Woke up: Isle San Francisco, Baja California Sur, Mexico
Went to sleep: Timbabiche, Bahia San Carlos, Baja California Sur, Mexico
Peter and I operate this vessel like precision gears rotating as one. We’ve lived aboard for nine years and sailed over 5,000 miles in the past 20 months.
When leaving the anchorage early in the morning, Peter gets up before me. I sleep longer while he makes the coffee, checks the engine oil, turns on the instruments, fires up the engine, removes the sail covers, takes down the dodger and cheerfully informs me, “Coffee’s on the table!”
After half a cup, I get dressed, turn on the windlass and take my place at the helm.
Peter begins rigging the main sail while I confirm the steering is unlocked and control of the autopilot is at the helm.
Peter heads to the bow to search for the anchor. Due to wind and current, Penelope has been roaming about continuously since the anchor went down. It’s fun to follow the chain to where the anchor lies deeply buried in the sand, like following the yellow brick road. He signals with his arms which direction I am to steer.
We’re typically anchored in 25-feet of water with 225-feet of chain deployed. Once the windlass has reeled in about 50-feet, Peter runs below – I hand him his gloves on the way – to “flake” the chain. This involves lifting our mattress, opening the cover on the chain locker and pushing chain further into the locker to make room for more. This process continues until all 225-feet of 3/8-inch steel anchor chain is put away.
Once he hollers, “We’re up!” that’s my que to drive us out of the bay.
Peter finishes removing the lazy jacks, releases the sail ties, attaches the halyard and prepares to raise the main sail. If it’s a windy day, we’ll head out with a single reef in. By the time we’re out of the anchorage, he has the sail aloft. We begin to heel and I cut back on the throttle. Once the head sail is also engaged, I turn off the engine and begin to get a sense of how the boat is going to behave on this particular day under these conditions. It’s never the same.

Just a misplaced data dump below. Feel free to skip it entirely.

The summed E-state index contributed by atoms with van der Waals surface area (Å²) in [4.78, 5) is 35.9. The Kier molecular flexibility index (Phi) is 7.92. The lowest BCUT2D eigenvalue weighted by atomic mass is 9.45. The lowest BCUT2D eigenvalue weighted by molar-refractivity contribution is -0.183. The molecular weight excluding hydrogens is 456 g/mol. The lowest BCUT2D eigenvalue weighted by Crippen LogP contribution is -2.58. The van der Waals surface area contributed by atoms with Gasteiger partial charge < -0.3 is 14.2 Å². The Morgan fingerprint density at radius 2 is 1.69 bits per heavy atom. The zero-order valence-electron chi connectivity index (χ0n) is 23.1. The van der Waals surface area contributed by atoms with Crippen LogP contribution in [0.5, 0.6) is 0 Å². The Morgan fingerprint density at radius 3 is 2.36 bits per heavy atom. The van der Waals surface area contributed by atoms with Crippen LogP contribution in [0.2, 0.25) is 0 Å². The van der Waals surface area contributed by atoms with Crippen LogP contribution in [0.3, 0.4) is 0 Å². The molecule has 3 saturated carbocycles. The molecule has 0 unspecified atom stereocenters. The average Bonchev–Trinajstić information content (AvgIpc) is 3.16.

Today we covered 36 nautical miles averaging 6 knots. The wind was uncharacteristically out of the south which made for a luxurious trip north into the Sea of Cortez.
The boat laid flat on the water throughout the day, making it easy to move around, make guacamole, and assist Peter when necessary. Mostly I sat on my cushion in the cockpit and did crossword puzzles which I find excellent calisthenics for the brain.
As we approach our anchorage, there’s always the challenge of taking down the main sail. I fire up the engine, put her in gear and steer the boat so her nose is facing directly into the wind. Of course, this causes all hell to break loose as the main sail and all its ancillary lines begin to flap widely in the breeze. I hurriedly engage the auto pilot to hold the boat in place so I can momentarily leave the helm to direct the boom into the boom crutch and the main sail falls neatly into the lazy jacks. Peter straps it up tight with the sail ties and life is good again.
Once the anchor is set, the work begins. We turn off the instruments and replace their covers. We shut down the navigation computer and tuck it away. I take the stacel sail cover to the front of the boat and wrestle the cover over the sail. Then I move back to help Peter with the main sail cover. Our main sail, which is fairly new, is stiff and balky. We call it “fatso.” It takes all four hands to stuff the sail inside its cover and button it up.
Next, I help erect the dodger. This heavy canvas zips onto a frame and shades the cockpit.
Finally, we are done. We crack open a cold Pacifico and rest in the shade in the cockpit, proud of our profound accomplishment and absorbing our new surroundings.
After a brief rest, Peter lowers the dinghy from the davits and mounts the 9.9 HP Yamaha outboard motor to the stern. He launches My Boat and his SUP so we are ready to play.
Our solar panels and wind generator are working so efficiently, we have ample amperage to watch a move after dinner. Before bed, Peter squeezes the toothpaste from the end and rolls the tube up tight. I wipe excess toothpaste from the lid. We’ve grown into our respective jobs with everything we do.